What do I do when I miss a deadline?

When You miss Your deadline 

Focus on priority.

We master time by mastering priority +


It’s not the end of humanity if you miss your deadline.

The first action we need to take is figure out why we missed it.

Was it because our deadline was too extreme?

Sometimes the project / goal ends up bigger and more difficult than we realized starting out.

Adjust the deadline accordingly. Use this knowledge for related future projects.

Or maybe we didn’t take it seriously enough?

A project / goal that’s not a priority of mind can easily fall to the wayside if we’re not careful

  • Stretched too thin
  • Not blocking off time for it
  • Maybe it’s not even important to us

Ask yourself, ‘Is this a priority to me?’

If so attack it with gusto! and even postpone other projects / goals until it’s complete.

If it’s not (and you can) consider dropping it for something that is a priority for you.

Just make sure you’re stopping because it doesn’t align to who you are, rather than because it’s getting difficult.

The second step is being accountable.

If we’re accountable to someone else for this project, let them know what happened and what you’re going to do about it. 

If the project is our own, even more of a reason to take responsibility for our actions / inactions.

The only way our projects /goals will become reality is if we work towards them. We have to make them happen.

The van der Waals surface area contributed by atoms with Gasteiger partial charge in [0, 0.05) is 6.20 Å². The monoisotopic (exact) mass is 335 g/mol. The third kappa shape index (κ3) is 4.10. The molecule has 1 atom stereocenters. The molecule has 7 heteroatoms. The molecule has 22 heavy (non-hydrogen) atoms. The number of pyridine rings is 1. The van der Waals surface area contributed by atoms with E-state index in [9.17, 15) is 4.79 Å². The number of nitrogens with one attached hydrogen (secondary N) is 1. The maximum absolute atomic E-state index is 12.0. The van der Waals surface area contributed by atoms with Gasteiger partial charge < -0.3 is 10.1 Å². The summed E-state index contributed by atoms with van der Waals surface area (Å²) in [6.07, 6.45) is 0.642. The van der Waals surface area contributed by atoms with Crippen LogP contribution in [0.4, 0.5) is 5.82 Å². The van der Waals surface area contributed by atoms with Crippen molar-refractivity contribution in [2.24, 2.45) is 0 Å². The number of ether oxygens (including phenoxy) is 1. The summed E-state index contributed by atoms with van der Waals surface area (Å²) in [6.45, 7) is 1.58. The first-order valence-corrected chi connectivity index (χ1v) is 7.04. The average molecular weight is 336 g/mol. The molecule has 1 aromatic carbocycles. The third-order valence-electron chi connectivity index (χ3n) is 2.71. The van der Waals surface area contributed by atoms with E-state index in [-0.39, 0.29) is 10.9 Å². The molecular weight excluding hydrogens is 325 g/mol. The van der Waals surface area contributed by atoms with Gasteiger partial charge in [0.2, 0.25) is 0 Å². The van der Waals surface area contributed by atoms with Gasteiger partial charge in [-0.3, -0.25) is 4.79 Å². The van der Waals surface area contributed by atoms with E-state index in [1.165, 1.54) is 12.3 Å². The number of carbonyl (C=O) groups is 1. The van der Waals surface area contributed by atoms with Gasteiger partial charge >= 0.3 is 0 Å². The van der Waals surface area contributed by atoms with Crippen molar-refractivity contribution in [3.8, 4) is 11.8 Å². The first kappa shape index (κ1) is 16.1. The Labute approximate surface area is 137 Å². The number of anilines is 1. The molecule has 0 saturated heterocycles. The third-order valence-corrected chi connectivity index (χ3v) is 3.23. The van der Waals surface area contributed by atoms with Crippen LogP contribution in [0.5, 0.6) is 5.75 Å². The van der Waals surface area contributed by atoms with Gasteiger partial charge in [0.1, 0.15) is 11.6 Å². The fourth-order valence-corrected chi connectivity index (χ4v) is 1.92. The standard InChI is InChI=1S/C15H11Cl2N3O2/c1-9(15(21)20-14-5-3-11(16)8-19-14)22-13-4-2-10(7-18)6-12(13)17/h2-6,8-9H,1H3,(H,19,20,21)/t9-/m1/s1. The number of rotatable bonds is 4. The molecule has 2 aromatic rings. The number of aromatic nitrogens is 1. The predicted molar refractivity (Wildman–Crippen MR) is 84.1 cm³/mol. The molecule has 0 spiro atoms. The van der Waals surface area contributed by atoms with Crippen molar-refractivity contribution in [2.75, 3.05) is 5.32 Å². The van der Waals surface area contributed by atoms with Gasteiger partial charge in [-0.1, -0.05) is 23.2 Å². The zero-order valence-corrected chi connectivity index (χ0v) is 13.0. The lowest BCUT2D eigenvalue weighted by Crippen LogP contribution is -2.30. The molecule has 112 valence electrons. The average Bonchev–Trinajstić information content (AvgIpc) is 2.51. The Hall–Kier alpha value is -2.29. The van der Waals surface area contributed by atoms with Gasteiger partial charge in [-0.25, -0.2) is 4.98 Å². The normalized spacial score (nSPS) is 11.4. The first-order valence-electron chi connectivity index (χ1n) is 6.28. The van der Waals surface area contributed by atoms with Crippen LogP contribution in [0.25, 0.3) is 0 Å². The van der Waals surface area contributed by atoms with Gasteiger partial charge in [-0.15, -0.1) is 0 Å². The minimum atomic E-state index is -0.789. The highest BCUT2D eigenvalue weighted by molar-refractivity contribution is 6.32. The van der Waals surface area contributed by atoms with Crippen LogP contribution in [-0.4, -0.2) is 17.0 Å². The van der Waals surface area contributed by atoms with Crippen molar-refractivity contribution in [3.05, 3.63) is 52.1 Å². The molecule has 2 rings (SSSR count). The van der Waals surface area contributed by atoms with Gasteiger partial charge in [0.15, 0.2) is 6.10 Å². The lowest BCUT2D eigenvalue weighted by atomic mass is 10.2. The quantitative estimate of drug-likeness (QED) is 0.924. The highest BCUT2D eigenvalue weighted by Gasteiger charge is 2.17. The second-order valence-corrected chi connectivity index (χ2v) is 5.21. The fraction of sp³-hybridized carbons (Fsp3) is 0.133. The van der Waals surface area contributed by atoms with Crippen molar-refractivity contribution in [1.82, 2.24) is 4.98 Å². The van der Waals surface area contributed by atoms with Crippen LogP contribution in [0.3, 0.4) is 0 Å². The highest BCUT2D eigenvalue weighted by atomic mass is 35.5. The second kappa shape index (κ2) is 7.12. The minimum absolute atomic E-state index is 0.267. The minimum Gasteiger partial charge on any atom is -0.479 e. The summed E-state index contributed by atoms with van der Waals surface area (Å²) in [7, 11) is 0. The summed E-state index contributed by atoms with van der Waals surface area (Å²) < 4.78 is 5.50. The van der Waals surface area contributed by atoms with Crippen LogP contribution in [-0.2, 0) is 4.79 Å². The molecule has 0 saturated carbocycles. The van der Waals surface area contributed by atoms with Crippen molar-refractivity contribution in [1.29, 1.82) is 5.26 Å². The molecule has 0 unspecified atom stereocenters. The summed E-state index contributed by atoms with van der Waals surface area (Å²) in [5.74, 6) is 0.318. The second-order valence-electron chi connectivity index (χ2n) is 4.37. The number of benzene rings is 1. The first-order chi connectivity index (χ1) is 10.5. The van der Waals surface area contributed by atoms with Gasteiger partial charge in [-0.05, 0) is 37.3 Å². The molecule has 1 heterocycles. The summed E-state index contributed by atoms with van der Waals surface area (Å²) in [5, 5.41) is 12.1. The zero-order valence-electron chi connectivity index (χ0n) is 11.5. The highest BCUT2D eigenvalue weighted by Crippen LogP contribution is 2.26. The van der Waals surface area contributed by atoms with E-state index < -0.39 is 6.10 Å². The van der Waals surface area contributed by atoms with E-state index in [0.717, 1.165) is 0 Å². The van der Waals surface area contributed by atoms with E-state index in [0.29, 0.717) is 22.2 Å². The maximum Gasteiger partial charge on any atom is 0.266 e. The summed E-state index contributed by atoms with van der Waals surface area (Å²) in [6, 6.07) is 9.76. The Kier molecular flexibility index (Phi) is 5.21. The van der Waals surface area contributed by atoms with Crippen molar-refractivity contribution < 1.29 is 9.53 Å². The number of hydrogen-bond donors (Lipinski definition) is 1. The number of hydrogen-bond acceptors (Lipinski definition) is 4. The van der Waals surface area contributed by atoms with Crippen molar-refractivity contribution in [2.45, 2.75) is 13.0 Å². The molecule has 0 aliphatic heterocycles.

Missing a deadline will happen all the time, and that’s okay.

As long as we know that we can reevaluate and try again, there’s not much that can stop us from making it happen.

The key to reinvigorating a project is knowing why it’s important to us in the first place,

and reminding ourselves every day.

A project or goal must be a priority of mind for it reach completion.

What are you finishing?

— Josh Waggoner

Crunch Time: Have An End Date in Mind

Having infinite time

to work on a project is completely detrimental to finishing it –

Have an end date in mind+

Starting a project or goal with no deadline will make it difficult, if not impossible, to complete. 

Though it may be a priority to you, 
it doesn’t have priority of competition.

It’s best to practice setting an end date to every project or goal.

I work better under pressure.
my work improves under pressure —

I don’t have time to lollygag around.. but if I do, I still have to crunch to meet the deadline.

When your deadline should be (if you have the power to make it yourself) can be determined by how much focus and time you have to give.

I can set an extreme deadline — such as ‘finish X in one weekend’ — but I need to be ready to focus exclusively on it.

Keep the end date as concise as possible. A sharp deadline creates an intensity unlike any other, taking you to that next level of efficiency.

Write out your goal, set an end date.
“I will finish my book in 4 months, write 5 crappy pages for it everyday”
“I will become more proficient in photography in 6 months”
“I will save enough to go on a european adventure in 6 months”

“In will gain 10lbs of muscle in 3 months” or “I will lose 20 lbs in 6 months”
— You get the idea. But don’t just say ‘in 6 months’, actually write out the date, depending on when you start.

related wisdom

“A goal is a dream with a deadline.” — Napoleon Hill


“Deadlines refine the mind. They remove variables like exotic materials and processes that take too long. The closer the deadline, the more likely you’ll start thinking waaay outside the box.” — Adam Savage